Asit Sen directed some of my favourite films, including Mamta and Safar. I’ve just added another to the list: Anokhi Raat. I’d wanted to see this film for two reasons: one, it stars Sanjeev Kumar, who’s one of my favourite actors. Two, it features the classic Oh re taal mile nadi ke jal mein: a beautifully lyrical song in more ways than one. By the end, I had plenty more reasons to label it a great film. Read on.
Baldev Singh `Baldeva’ (Sanjeev Kumar) is a chowkidar at a dak bungalow. He’s a sweet, simple soul, a welcome mat over whom everybody except his friend Naubat (Mukri) rides roughshod. Baldeva’s sweetheart is the shy village belle Gopa (Zahida), whom he’s dreaming of marrying.
Cut to a huge mansion, where a despondent servant, Ram Das (Anwar Hussain) hangs price labels on dozens of objets d’art before going to the front gate. Here, he hangs up a notice that there’ll be an auction on November 2nd. Ram Das then heads indoors, where the daughter of the house, Rama (Zahida again, in a chic urban avatar) is trying to bear up with imminent destitution.
Rama lives with her crippled grandfather (Badriprasad). Six years earlier, Rama’s father had borrowed money from a certain Madan. Rama’s father’s dead now, and Madan (Tarun Bose) is demanding repayment, along with interest. There’s no way Rana and her grandpa can pay, so everything they own is going to be auctioned off, the proceeds going to Madan.
Madan’s in the mansion, along with his lawyer (Brahm Bhardwaj). Madan’s a widower and has children; he also has his eye on Rama, and tells Rama’s grandfather that he’ll waive off the debt if Rama will marry him. Rama’s grandfather refuses outright. But Rama realises she doesn’t have much choice, so she agrees to marry Madan.
Shortly after, a car arrives with a couple: the elderly Rai Saheb and his young wife Prema (Aruna Irani). Rai Saheb is a friend of Madan’s and wanted to bid for some of the items in the (now cancelled) auction. When Prema discovers Rama’s going to marry Madan, she’s sarcastic and bitter.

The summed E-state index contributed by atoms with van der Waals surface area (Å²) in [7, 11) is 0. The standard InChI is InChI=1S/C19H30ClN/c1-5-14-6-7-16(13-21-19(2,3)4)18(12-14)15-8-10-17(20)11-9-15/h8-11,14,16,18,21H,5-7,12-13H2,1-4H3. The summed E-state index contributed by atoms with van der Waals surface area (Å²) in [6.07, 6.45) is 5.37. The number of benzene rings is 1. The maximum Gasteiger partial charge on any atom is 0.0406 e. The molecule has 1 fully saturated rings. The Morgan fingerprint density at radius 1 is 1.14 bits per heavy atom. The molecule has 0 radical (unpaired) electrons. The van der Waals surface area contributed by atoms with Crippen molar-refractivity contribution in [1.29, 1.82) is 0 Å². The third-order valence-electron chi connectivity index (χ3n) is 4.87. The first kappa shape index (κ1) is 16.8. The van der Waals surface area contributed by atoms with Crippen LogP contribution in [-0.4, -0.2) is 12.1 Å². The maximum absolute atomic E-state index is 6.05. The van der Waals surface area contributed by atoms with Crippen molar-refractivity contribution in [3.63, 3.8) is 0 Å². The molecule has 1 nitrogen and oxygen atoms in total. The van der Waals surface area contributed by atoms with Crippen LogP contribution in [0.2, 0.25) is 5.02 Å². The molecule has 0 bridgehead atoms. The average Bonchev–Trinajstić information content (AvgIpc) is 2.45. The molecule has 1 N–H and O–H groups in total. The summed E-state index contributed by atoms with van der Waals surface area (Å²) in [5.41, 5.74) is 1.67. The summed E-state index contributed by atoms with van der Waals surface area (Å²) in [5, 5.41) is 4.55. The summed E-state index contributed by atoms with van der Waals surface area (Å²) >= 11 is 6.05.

Meanwhile, a huge storm’s built up. It’s pouring and there’s thunder and lightning. Rama, ever the gracious hostess, invites Madan, the lawyer, Rai Saheb and Prema to stay for dinner.
Just then, another unexpected guest arrives: an artist-cum-singer (Parikshit Sahni, billed as Ajay Sahni). He’s very wet and asks for shelter. Madan senses the subtle attraction between the artist and Rama, and instantly goes on the offensive.
But Rama insists the artist stay on. When he refuses to have dinner for free, Prema persuades him to sing for his supper. What follows is the soulful Mile na phool toh kaanton se dosti kar li.
The storm’s showing no signs of abating, and finally Madan bullies Rama into letting Rai Saheb and Prema stay the night. But he draws the line at entertaining the artist too, and boots the young man out.
The front door’s just about closed behind the artist when another lot of unexpected guests arrive: a fearsome dacoit and his gang. The people in the house recognise the dacoit as the notorious and much wanted Baldeva Daku, who supposedly murdered his wife and since then has been on a killing spree. Yes, it’s good, sweet Baldeva—but fierce, bitter and not very nice now.
The artist realises he’s left a satchel behind in Rama’s house and returns, to find himself in the midst of Baldeva’s gang. The dacoits demand food, and as the night passes, Baldeva starts discovering more about the people in this strange drama being enacted.
How did Prema end up married to somebody twice her age and obviously not a doting husband? Is there a way out of Rama’s predicament? Most important, whatever happened to Baldeva and Gopa?
A wonderful film, an unusual combination of suspense and human drama. Worth watching!
What I liked about this film:
Sanjeev Kumar is (as always) a first-rate actor, who does a great job of portraying the many nuances of Baldeva’s character. Parikshit Sahni’s still a little raw (forgivable; this was his first film) but makes up for it by being very handsome!
The music is superb. My favourite song is Oh re taal mile… but another great one is the lovely Mahalon ka raja mila, ke rani beti raaj karegi. This, by the way, was composer Roshan’s swan song: the film’s dedicated to him.
The story’s a sensitive, intelligent one. And, in a refreshing change from the usual masala movie, this one doesn’t have all the ends neatly tied up at the end.
One last thing: very easy on the eyes. The black and white is crisp and clean, the cinematography excellent. It did, after all, win a Filmfare award for Kamal Bose.
What I didn’t like:
The switch from Baldeva’s story in the beginning to Rama’s story is a little jarring. I thought it was too abrupt; it took me a while to adjust, because Rama, after all, is a spitting image of Gopa.